Today, there are three main high schools that serve the town, namely Hopewell High School, North Mecklenburg High School, and Hough High School which is a new addition to the town, having been opened in the fall of 2010. In addition, just off Statesville Road, which is to the south of Mount Holly-Huntersville Road, there is the North Campus of Central Piedmont Community College which provides most academic subjects in addition to training facilities for mechanics and law enforcement. The town is also served by several elementary schools, as well as three large middle schools, three private schools and the Lake Norman Charter School.
The town and surrounding area is served by the North County Regional branch of the Public Library of Charlotte and Mecklenburg County.
Huntersville is also seen recreationally as a lake community because it has a number of lakes in its close proximity attracting boaters and water skiers from several of the nearby surrounding states. There is Lake Norman, which is a large man made lake that was created to serve the nuclear power plant at Duke Power. In addition, located close to the southwest border of the town is Mountain Island Lake, another man-made lake that is primarily used as Charlottes’ water source. The town is also home to a number of golf courses, including the private Northstone Country Club. Two of the courses, Skybrook Golf Club and Birkdale Golf Course are owned and operated by the IRI Group and make up part of the six-course Carolina Trail where package deals are available to members of the public.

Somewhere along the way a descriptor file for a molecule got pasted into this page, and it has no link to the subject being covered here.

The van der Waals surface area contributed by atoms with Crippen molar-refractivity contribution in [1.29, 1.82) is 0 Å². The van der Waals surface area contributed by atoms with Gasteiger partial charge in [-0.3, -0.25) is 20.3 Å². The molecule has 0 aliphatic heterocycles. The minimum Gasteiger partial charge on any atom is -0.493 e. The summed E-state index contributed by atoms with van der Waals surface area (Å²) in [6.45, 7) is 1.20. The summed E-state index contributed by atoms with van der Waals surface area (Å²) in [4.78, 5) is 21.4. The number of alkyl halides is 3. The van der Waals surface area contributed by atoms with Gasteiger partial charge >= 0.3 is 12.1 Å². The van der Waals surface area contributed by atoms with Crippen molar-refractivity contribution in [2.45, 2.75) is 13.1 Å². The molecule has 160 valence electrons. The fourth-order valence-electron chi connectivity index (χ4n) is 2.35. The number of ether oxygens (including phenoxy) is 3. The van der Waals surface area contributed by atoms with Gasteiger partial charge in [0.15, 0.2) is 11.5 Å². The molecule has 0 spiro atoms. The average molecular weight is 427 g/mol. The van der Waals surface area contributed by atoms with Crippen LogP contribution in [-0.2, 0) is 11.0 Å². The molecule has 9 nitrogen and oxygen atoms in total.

There is also a medieval themed amusement park as well as several historic sites in the town, with the town playing host to the annual Carolina Renaissance Festival, which is held in October and November on Saturdays and Sundays. The festival is located close to the intersection of Highway 73 and Poplar Tent Road. With over eleven entertainment stages, a huge village marketplace spread over 22 acres, as well as an arts and crafts fair, jousting tournaments and much more, it is one of the largest renaissance-themed events held in the country.
Huntersville, NC has come a long way since those humble beginnings in the 1800’s, and the town’s explosive growth now poses a different set of challenges going forward. Judging how far the city has come, it is fair to say that these challenges will be met and overcome as successfully as preceding challenges.